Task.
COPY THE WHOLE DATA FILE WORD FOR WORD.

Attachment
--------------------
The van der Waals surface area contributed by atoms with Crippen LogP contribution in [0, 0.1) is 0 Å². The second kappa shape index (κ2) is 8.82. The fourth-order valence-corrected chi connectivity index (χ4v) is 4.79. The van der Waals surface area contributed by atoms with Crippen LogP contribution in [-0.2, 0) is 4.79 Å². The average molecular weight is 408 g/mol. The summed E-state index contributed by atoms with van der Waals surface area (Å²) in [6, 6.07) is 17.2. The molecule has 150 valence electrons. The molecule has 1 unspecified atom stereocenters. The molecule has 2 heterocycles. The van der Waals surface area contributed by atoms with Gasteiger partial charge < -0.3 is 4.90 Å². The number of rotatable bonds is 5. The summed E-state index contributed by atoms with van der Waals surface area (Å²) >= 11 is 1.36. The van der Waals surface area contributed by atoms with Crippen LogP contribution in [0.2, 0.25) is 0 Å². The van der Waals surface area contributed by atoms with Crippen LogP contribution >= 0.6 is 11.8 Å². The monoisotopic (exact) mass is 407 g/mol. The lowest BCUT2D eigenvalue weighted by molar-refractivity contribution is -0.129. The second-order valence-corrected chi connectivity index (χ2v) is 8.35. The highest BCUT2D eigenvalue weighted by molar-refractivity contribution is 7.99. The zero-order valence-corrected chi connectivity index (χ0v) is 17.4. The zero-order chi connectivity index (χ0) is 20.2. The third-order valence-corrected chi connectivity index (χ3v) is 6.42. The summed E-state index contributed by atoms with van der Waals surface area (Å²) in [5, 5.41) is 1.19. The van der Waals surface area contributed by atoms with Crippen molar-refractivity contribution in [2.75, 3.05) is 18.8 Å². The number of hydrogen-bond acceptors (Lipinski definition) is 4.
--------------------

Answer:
The van der Waals surface area contributed by atoms with Crippen LogP contribution in [0, 0.1) is 0 Å². The second kappa shape index (κ2) is 8.82. The fourth-order valence-corrected chi connectivity index (χ4v) is 4.79. The van der Waals surface area contributed by atoms with Crippen LogP contribution in [-0.2, 0) is 4.79 Å². The average molecular weight is 408 g/mol. The summed E-state index contributed by atoms with van der Waals surface area (Å²) in [6, 6.07) is 17.2. The molecule has 150 valence electrons. The molecule has 1 unspecified atom stereocenters. The molecule has 2 heterocycles. The van der Waals surface area contributed by atoms with Gasteiger partial charge < -0.3 is 4.90 Å². The number of rotatable bonds is 5. The summed E-state index contributed by atoms with van der Waals surface area (Å²) >= 11 is 1.36. The van der Waals surface area contributed by atoms with Crippen LogP contribution in [0.2, 0.25) is 0 Å². The van der Waals surface area contributed by atoms with Crippen LogP contribution >= 0.6 is 11.8 Å². The monoisotopic (exact) mass is 407 g/mol. The lowest BCUT2D eigenvalue weighted by molar-refractivity contribution is -0.129. The second-order valence-corrected chi connectivity index (χ2v) is 8.35. The highest BCUT2D eigenvalue weighted by molar-refractivity contribution is 7.99. The zero-order valence-corrected chi connectivity index (χ0v) is 17.4. The zero-order chi connectivity index (χ0) is 20.2. The third-order valence-corrected chi connectivity index (χ3v) is 6.42. The summed E-state index contributed by atoms with van der Waals surface area (Å²) in [5, 5.41) is 1.19. The van der Waals surface area contributed by atoms with Crippen molar-refractivity contribution in [2.75, 3.05) is 18.8 Å². The number of hydrogen-bond acceptors (Lipinski definition) is 4.